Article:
JULY 31, 1718: LUST IN THE BARLEY

LUST IN THE BARLEY

A tragedy occurred on the last day of July in the English countryside, and eighteenth century poets were all over it like paparazzi on today’s celebrities. Gay wrote about it, and even Pope versified the unfortunate event.  John Hewit was a well-set man of 25, the comely Sara Drew about the same age, when they were both struck dead by a single lightning bolt. An anonymous poet (neither Gay nor Pope) told the sad story:

loversmeadowSara and Johnnie were lovers.

Oh, how those two kids could love.

Vowed to be true to each other,

As true as the stars above

He was her man,  And they were doing no wrong.

 

They were out in the meadow,

Picking flowers they say.

They lay down in the barley

Just to pass the time of day.

She was his woman, And they were doing no wrong.

 

The rain began, pitter patter.

It soaked them right through to the skin.

The great storm of 1718,

Yet the lovers didn’t come in.

He was her man, And they were doing no wrong.

 

Then came loud peals of thunder.

Guess what? They stayed there outside.

Lightning struck all around them.

Alas, our lovers were fried.

She was his woman, And they’ll be doing no wrong.

 

When the neighbors went searching, they saw the barley smoking. Then they spied the faithful pair – Sara, lifeless, with just a tiny burn mark on her breast;  John lying upon her in a vain attempt to shield her from the lightning, black all over.  Their tombstone, penned by Pope, read:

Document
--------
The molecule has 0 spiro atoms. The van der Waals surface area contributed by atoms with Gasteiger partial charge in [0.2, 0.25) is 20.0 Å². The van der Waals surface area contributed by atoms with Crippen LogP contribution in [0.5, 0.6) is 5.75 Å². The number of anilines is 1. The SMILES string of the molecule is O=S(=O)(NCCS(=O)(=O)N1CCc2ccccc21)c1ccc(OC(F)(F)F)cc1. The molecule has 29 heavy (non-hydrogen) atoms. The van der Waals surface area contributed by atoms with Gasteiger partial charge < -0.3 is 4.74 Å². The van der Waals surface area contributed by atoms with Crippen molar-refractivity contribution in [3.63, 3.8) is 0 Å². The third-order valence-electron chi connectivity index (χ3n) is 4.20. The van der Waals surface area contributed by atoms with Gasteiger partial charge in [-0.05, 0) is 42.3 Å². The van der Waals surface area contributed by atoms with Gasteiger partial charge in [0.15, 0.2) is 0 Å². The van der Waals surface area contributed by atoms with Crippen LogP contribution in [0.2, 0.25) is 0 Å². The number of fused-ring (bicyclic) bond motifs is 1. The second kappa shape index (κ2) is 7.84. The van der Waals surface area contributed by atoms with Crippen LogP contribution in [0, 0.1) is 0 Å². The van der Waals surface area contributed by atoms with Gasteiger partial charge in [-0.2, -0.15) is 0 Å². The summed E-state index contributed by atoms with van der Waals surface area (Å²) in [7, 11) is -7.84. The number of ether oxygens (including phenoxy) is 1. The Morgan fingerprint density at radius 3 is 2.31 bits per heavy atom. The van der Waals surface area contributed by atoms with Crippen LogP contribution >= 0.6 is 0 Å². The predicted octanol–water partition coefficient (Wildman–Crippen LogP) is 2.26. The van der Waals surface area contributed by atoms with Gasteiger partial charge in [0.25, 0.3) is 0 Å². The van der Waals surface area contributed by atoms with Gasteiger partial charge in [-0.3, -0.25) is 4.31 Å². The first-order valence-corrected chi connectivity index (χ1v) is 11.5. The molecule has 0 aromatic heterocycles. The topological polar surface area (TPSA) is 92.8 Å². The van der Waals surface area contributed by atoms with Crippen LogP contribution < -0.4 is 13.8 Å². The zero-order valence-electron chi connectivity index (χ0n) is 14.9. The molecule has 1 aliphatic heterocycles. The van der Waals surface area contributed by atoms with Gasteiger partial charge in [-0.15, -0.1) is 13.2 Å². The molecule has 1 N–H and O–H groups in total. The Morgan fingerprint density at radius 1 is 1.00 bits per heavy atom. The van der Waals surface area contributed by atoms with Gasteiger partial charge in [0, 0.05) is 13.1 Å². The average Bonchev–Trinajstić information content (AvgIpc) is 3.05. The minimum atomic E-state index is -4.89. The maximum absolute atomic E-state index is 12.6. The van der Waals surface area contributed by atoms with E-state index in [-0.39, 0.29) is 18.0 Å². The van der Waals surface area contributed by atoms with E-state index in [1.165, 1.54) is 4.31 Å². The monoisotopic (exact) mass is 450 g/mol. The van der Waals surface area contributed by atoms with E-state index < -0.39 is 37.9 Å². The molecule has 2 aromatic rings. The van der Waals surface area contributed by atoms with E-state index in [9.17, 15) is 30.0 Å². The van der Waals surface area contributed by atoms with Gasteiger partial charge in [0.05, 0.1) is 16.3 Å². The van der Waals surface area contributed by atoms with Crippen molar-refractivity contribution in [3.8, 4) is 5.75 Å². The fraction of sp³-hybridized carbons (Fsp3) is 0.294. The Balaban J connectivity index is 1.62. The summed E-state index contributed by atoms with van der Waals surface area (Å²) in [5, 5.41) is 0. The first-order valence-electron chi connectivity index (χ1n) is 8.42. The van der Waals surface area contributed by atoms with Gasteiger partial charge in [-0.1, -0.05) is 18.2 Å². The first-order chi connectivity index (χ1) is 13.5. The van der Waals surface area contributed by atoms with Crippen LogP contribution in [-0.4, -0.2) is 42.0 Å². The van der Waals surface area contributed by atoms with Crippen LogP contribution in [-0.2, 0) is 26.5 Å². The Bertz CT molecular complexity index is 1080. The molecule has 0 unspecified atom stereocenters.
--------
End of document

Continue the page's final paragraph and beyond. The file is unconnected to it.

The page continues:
Near this place lie the bodies

OF JOHN HEWIT AND SARA DREW

an industrious young man

and virtuous maiden of this parish

who, being at harvest-work

were in one instant killed by lightning

the last day of July 1718

Either Pope didn’t know the sordid truth or he wasn’t telling.

 

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JULY 15, 971: JUST LYING IN THE RAIN

JUST LYING IN THE RAIN

‘St. Swithin’s day if thou dost rain
For forty days it will remain
St. Swithin’s day if thou be fair
For forty days ’twill rain nae mair.’

     St. Swithin is the British counterpart to America’s Puxatawney Phil, except that the former is a ninth century bishop and the latter is a ground hog.  And just how did the good St. Swithin get his meterological stripes?  Here’s how:

ST-SWITHIN-DUDLEY-MAXIMSSt. Swithin was noted for his great humility, a quality that some may say he carried to excess. On his deathbed, he asked to be buried, not in the church or in some shrine, but outside where his corpse might be watered by rain from the church eaves and his grave stomped on by passers-by. Folks rolled their eyes a bit but complied with his request.

     And his remains lay wet and walked on for a good hundred years, until a more modern generation of clergy (those 10th century radicals!) took umbrage at one of their own resting in such a lowly spot. They decided at once to relocate Swithin, who could not object, to a great cathedral.  However, on July 15, 971,  just as a ceremony with great pomp and circumstance was about to begin, as if on cue, a heavy rain burst forth and continued with nary a break for 40 days (40 days is a popular duration for great rainfalls).